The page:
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Iberian Imperialism and Language Evolution in Latin America$
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Salikoko S. Mufwene

Print publication date: 2014

Print ISBN-13: 9780226126173

Published to Chicago Scholarship Online: September 2014

DOI: 10.7208/chicago/9780226125671.001.0001

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Amerindian Language Islands in Brazil

Amerindian Language Islands in Brazil

Chapter:
(p.76) 3 Amerindian Language Islands in Brazil
Source:
Iberian Imperialism and Language Evolution in Latin America
Author(s):

Hildo Honório do Couto

Publisher:
University of Chicago Press
DOI:10.7208/chicago/9780226125671.003.0003

Using ecolinguistics as a framework for language contact, this essay begins by showing that the arrival of the Europeans in the territory of present-day Brazil pushed the autochthonous peoples to the condition of small enclaves, forming what in German dialectology is called “language islands.” First, a brief history and definition of this term is given. Second, there is an overview of the linguistic situation before the arrival of the Portuguese. Third, from their arrival on, two varieties of a Tupi-based lingua franca called Língua Geral ‘general language’ emerged which served as a means of communication between Europeans and Natives speaking diverse mutually unintelligible languages, as well as between the Natives themselves. Fourth, we see that around 1000 languages out of the roughly 1200 that existed before the European invasion died out in about 500 years, i.e., two languages per year. The almost 200 remaining ones are obsolescent or moribund, even those that were enclosed in reservations, not counting a few small groups that may still be spoken in the interior of the Amazon jungle. The general conclusion is that the colonization of Brazil by Europeans was devastating for native peoples and their respective languages.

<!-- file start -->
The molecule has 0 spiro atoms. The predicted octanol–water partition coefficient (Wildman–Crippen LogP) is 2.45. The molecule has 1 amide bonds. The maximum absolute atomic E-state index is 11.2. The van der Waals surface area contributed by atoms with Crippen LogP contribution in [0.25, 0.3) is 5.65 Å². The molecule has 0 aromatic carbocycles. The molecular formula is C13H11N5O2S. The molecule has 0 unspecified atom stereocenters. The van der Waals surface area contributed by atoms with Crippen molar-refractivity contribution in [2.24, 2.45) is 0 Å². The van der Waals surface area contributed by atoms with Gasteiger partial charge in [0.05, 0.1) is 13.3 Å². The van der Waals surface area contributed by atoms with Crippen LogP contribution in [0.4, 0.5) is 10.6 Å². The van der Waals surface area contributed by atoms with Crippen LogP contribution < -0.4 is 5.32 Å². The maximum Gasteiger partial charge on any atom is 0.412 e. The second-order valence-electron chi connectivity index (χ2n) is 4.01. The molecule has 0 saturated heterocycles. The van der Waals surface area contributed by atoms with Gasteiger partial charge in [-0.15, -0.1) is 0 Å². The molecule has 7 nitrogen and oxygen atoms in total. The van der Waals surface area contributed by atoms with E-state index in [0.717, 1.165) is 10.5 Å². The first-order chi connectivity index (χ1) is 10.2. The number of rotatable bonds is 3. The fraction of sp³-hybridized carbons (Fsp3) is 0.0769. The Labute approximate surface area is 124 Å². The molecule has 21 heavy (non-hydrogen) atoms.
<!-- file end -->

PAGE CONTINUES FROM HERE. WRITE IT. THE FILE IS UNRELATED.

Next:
Keywords:   Ecolinguistics, language islands, Língua Geral, language death, colonization

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